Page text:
CHARLOTTE, N.C. — Archetypical politician back stories have become so cliche that political conventions seem like a parade of candidates trying to one-up each other’s unlikely immigrant success, hardscrabble upbringing or heroic service origin stories. They’re often inspiring, if sometimes exaggerated. But rarely can a candidate claim all at once.
The back story that Tammy Duckworth, the Democrat running against Tea Party Rep. Joe Walsh, R-Ill., told tonight stands above the rest — on a pair of prosthetic legs. Duckworth, whom Salon interviewed a few months ago when she was at a center of a national firestorm after Walsh insulted her military service, has a story that could hardly be written by a central casting.
She is the daughter of a Marine and a Thai-Chinese immigrant, and her family fell on hard times. “At 15, I was the only one with a job — after school, for minimum wage. Thank God for the food stamps, public education and Pell grants that helped me finish high school and college,” she said tonight, a casual slight, perhaps at programs that would be slashed by vice-presidential nominee Paul Ryan’s budget. Later, she said, she joined the Army and became an assault helicopter pilot, becoming one of the first Army women to fly combat missions in Iraq.
“I was co-piloting my Black Hawk north of Baghdad when we started taking enemy fire. A rocket-propelled grenade hit our helicopter, exploding in my lap, ripping off one leg, crushing the other and tearing my right arm apart. But I kept trying to fly until I passed out. In that moment, my survival and the survival of my entire crew depended on all of us pulling together. And even though they were wounded themselves and insurgents were nearby, they refused to leave a fallen comrade behind. Their heroism is why I’m alive today,” Duckworth said. She finished the speech by taking a long, halting walk across the stage with her prosthetics fully visible, leaning on a cane, as she exited the stage to huge cheers.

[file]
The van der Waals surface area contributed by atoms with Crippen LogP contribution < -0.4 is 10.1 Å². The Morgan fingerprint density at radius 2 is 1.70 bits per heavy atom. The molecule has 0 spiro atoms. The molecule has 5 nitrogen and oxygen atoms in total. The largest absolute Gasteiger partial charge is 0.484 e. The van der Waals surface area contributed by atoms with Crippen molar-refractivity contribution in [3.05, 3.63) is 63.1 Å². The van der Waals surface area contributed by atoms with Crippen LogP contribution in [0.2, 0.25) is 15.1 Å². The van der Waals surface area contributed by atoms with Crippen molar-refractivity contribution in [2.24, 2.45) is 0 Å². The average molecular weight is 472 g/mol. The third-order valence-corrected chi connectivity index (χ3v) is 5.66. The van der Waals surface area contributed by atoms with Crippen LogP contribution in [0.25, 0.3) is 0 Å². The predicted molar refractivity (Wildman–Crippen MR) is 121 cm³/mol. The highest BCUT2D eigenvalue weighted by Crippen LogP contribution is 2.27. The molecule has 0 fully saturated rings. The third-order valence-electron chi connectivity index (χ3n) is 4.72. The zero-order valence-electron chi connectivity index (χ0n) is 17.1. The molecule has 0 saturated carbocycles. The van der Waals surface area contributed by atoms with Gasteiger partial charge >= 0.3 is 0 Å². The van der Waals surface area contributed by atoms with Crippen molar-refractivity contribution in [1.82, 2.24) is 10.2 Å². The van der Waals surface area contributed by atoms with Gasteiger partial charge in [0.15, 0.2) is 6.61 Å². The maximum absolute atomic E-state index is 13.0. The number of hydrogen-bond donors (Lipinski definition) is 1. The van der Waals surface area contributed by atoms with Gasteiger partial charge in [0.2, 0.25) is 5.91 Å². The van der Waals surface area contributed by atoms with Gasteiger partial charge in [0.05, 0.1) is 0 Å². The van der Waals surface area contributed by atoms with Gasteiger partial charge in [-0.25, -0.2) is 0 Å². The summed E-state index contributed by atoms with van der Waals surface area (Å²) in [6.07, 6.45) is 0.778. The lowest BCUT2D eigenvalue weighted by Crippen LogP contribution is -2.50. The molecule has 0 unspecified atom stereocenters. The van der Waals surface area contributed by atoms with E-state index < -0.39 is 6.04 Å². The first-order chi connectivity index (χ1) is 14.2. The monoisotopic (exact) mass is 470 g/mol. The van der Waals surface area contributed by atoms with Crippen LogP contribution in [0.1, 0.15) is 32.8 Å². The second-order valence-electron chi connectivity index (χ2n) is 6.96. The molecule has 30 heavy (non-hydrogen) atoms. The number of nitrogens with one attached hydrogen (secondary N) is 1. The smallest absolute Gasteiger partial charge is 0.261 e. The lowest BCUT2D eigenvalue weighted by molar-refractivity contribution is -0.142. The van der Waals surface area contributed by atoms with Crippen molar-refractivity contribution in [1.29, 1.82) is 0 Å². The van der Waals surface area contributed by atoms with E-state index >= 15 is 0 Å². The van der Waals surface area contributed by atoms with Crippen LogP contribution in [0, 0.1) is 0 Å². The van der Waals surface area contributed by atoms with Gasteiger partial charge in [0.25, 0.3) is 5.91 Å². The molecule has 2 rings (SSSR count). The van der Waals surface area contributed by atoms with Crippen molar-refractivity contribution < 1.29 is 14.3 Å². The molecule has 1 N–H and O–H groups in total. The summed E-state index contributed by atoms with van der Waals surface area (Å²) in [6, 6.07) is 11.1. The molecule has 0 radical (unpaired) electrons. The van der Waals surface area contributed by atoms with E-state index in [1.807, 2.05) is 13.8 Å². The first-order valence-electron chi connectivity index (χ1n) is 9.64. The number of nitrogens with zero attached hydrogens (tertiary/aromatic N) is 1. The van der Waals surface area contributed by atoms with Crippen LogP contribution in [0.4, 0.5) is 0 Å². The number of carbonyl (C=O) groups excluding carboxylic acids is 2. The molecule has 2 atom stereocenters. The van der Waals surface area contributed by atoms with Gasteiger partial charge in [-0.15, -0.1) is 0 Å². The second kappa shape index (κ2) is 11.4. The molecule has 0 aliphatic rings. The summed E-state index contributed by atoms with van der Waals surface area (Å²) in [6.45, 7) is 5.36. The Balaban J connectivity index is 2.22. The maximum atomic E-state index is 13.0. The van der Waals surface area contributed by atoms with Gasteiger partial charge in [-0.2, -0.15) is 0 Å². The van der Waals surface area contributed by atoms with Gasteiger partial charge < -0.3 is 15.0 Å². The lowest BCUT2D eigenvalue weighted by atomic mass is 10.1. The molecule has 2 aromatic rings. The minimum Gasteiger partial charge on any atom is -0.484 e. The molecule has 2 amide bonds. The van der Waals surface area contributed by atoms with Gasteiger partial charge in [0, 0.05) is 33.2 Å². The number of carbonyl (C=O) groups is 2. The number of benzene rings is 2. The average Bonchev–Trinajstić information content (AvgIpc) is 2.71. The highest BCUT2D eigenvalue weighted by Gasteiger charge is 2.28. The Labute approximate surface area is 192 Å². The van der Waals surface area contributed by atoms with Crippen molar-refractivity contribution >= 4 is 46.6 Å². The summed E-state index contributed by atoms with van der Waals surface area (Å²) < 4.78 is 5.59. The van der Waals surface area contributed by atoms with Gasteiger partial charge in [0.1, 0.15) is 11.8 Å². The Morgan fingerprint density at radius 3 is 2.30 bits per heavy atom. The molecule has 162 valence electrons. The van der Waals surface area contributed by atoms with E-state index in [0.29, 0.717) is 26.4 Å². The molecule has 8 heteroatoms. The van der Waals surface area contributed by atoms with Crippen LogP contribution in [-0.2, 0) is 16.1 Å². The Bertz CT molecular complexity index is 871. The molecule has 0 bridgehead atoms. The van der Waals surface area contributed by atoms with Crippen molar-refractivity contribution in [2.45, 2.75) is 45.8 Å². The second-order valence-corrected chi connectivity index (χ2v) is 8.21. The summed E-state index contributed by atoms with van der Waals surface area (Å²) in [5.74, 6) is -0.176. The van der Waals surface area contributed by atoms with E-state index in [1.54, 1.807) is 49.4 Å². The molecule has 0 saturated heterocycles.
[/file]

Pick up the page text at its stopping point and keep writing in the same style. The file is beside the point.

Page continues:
The story is incredible and speaks for itself, but it would help if she could speak for herself a bit better. Despite the moving content, her delivery felt wooden or cold at times, impeding her ability to fully connect with the laudatory crowd, as did her habit of speaking over applause, even standing ovations.
Duckworth spoke at the 2008 Democratic National Convention as well. She also ran for a congressional seat in Illinois in 2006, a banner year for Democrats, and lost. She told Salon that a lot has changed since then (she may be right) and her opponent is doing himself no favors. But she would be served by being a better messenger for herself.